An Advent Paradox: He Who Was Rich Became Poor

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No one can celebrate a genuine Christmas without being truly poor.
The self-sufficient, the proud, those who, because they have everything,
look down on others, those who have no need even of God
– for them there will be no Christmas.

Only the poor, the hungry, those who need someone to come on their behalf, will have that someone. That someone is God, Emmanuel, God-with-us.

Without poverty of spirit there can be no abundance of God.
~ Oscar Romero

 

 

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We overflow with abundance when we acknowledge our poverty of spirit ~
only filled by One rich beyond measure, but who became poor for us.

He became poor so we recognize our true need for Him.
We who are rich in so many material ways still hunger and thirst –
floundering, not flourishing.

For love’s sake He chooses poverty, humility and suffering.
He chooses us and we’re poor no longer.

 

 

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Thou who wast rich beyond all splendour,
All for love’s sake becamest poor;
Thrones for a manger didst surrender,
Sapphire-paved courts for stable floor.
Thou who wast rich beyond all splendour,
All for love’s sake becomes poor.

Thou who art God beyond all praising,
All for love’s sake becamest man;
Stooping so low, but sinners raising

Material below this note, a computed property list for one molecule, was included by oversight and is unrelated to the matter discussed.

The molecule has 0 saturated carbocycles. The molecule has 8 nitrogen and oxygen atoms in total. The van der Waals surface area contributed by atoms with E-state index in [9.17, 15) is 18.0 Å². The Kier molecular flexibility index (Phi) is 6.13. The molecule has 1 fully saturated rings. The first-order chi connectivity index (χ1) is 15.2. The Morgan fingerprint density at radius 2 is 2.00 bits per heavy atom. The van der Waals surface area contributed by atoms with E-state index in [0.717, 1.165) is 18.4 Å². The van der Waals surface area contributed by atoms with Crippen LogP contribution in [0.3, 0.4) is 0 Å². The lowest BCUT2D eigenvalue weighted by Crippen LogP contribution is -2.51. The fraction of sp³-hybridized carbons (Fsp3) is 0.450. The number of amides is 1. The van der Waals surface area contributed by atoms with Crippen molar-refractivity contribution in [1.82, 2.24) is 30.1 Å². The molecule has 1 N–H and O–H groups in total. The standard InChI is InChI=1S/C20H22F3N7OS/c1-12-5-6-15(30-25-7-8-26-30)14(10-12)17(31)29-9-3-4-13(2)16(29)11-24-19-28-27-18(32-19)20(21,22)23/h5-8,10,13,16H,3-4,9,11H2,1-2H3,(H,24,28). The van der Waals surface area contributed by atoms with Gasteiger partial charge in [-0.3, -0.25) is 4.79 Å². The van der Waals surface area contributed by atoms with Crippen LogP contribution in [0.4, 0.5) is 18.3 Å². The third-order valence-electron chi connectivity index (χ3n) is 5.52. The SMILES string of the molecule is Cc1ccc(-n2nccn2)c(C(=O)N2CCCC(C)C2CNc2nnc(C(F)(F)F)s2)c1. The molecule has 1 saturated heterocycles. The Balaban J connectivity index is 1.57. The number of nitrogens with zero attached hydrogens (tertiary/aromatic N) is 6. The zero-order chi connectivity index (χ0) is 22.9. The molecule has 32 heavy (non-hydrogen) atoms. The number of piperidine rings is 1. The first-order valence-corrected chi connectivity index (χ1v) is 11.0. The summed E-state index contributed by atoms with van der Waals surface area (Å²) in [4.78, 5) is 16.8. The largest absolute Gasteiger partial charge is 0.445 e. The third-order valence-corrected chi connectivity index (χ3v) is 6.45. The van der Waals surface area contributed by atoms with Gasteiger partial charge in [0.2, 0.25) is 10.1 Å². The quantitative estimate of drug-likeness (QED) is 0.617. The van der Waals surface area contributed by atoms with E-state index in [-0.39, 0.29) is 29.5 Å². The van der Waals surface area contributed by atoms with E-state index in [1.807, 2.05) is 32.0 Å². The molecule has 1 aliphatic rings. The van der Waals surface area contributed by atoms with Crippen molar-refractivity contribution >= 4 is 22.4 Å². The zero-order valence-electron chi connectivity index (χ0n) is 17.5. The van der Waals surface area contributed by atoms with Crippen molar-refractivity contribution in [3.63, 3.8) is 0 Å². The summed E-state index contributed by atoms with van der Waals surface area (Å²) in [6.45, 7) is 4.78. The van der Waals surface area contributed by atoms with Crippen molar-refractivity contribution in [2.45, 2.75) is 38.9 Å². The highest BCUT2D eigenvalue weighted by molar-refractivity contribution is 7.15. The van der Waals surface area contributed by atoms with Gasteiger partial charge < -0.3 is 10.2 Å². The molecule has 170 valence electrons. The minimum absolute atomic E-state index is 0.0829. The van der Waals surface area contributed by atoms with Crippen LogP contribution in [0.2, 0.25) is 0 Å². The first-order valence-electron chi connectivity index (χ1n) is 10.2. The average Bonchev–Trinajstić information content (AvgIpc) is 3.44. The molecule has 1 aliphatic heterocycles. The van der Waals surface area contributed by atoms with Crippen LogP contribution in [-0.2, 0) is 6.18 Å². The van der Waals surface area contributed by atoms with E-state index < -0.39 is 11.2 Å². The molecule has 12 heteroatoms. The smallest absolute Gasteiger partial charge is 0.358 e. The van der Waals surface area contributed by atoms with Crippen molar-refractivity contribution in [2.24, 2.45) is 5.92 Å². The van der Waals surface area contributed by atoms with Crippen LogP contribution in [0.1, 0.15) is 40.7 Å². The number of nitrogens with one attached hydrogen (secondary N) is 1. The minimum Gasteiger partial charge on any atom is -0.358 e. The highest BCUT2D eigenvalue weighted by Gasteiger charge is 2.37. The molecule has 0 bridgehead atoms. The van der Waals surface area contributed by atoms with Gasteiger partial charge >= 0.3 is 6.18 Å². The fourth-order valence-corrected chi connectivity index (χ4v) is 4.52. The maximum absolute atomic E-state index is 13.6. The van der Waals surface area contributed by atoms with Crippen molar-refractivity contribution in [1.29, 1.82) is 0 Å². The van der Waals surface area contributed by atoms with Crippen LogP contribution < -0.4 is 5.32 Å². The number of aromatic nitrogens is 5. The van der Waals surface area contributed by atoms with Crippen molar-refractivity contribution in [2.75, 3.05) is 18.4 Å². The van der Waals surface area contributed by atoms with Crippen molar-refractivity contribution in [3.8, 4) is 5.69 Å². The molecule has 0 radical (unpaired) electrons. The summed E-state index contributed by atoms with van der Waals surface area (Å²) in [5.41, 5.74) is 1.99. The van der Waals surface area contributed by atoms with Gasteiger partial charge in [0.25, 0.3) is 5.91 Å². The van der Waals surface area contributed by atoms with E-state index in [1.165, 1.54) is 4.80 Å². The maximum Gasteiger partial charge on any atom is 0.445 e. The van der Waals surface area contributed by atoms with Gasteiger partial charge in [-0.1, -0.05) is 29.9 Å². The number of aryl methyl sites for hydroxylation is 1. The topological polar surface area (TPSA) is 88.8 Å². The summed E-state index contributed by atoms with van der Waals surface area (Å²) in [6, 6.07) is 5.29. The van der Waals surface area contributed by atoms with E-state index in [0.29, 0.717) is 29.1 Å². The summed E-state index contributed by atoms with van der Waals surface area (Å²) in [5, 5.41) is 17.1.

Heavenwards by thine eternal plan.
Thou who art God beyond all praising,
All for love’s sake becamest man.

Thou who art love beyond all telling,
Saviour and King, we worship thee.
Emmanuel, within us dwelling,
Make us what thou wouldst have us be.
Thou who art love beyond all telling,
Saviour and King, we worship thee. 
~Frank Houghton

 

 

Preparing Through Parable: An Abundance

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14 “ it will be like a man going on a journey, who called his servants and entrusted his wealth to them. 15 To one he gave five bags of gold, to another two bags, and to another one bag, each according to his ability. Then he went on his journey. 16 The man who had received five bags of gold went at once and put his money to work and gained five bags more. 17 So also, the one with two bags of gold gained two more. 18 But the man who had received one bag went off, dug a hole in the ground and hid his master’s money.